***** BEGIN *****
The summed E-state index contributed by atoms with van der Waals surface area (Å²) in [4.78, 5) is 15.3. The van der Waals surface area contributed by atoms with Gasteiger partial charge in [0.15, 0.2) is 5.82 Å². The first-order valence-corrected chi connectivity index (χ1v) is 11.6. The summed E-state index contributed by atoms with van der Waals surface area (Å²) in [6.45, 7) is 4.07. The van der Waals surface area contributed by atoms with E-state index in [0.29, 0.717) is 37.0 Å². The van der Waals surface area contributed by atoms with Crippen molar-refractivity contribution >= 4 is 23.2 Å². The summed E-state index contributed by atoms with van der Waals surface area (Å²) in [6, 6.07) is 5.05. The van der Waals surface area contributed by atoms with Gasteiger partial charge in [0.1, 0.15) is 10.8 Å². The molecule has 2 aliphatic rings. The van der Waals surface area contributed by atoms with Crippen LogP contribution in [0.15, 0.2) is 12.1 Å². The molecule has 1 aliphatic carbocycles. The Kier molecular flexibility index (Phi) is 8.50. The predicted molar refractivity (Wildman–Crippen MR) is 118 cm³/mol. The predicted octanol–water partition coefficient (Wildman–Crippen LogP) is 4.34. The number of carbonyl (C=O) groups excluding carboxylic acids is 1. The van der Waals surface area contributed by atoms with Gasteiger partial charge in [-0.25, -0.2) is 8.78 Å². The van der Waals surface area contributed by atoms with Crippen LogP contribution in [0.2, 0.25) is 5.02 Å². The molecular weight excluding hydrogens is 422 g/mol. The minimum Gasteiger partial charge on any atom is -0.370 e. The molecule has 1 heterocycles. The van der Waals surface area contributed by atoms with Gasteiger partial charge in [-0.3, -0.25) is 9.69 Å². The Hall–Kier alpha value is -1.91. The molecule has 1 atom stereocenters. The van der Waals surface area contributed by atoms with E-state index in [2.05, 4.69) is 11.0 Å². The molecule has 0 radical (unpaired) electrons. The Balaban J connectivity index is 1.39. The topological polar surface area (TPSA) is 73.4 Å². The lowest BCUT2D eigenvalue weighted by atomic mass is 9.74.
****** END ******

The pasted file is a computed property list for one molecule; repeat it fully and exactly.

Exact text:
The summed E-state index contributed by atoms with van der Waals surface area (Å²) in [4.78, 5) is 15.3. The van der Waals surface area contributed by atoms with Gasteiger partial charge in [0.15, 0.2) is 5.82 Å². The first-order valence-corrected chi connectivity index (χ1v) is 11.6. The summed E-state index contributed by atoms with van der Waals surface area (Å²) in [6.45, 7) is 4.07. The van der Waals surface area contributed by atoms with E-state index in [0.29, 0.717) is 37.0 Å². The van der Waals surface area contributed by atoms with Crippen molar-refractivity contribution >= 4 is 23.2 Å². The summed E-state index contributed by atoms with van der Waals surface area (Å²) in [6, 6.07) is 5.05. The van der Waals surface area contributed by atoms with Gasteiger partial charge in [0.1, 0.15) is 10.8 Å². The molecule has 2 aliphatic rings. The van der Waals surface area contributed by atoms with Crippen LogP contribution in [0.15, 0.2) is 12.1 Å². The molecule has 1 aliphatic carbocycles. The Kier molecular flexibility index (Phi) is 8.50. The predicted molar refractivity (Wildman–Crippen MR) is 118 cm³/mol. The predicted octanol–water partition coefficient (Wildman–Crippen LogP) is 4.34. The number of carbonyl (C=O) groups excluding carboxylic acids is 1. The van der Waals surface area contributed by atoms with Gasteiger partial charge in [-0.25, -0.2) is 8.78 Å². The van der Waals surface area contributed by atoms with Crippen LogP contribution in [0.2, 0.25) is 5.02 Å². The molecular weight excluding hydrogens is 422 g/mol. The minimum Gasteiger partial charge on any atom is -0.370 e. The molecule has 1 heterocycles. The van der Waals surface area contributed by atoms with Gasteiger partial charge in [-0.3, -0.25) is 9.69 Å². The Hall–Kier alpha value is -1.91. The molecule has 1 atom stereocenters. The van der Waals surface area contributed by atoms with E-state index in [2.05, 4.69) is 11.0 Å². The molecule has 0 radical (unpaired) electrons. The Balaban J connectivity index is 1.39. The topological polar surface area (TPSA) is 73.4 Å². The lowest BCUT2D eigenvalue weighted by atomic mass is 9.74.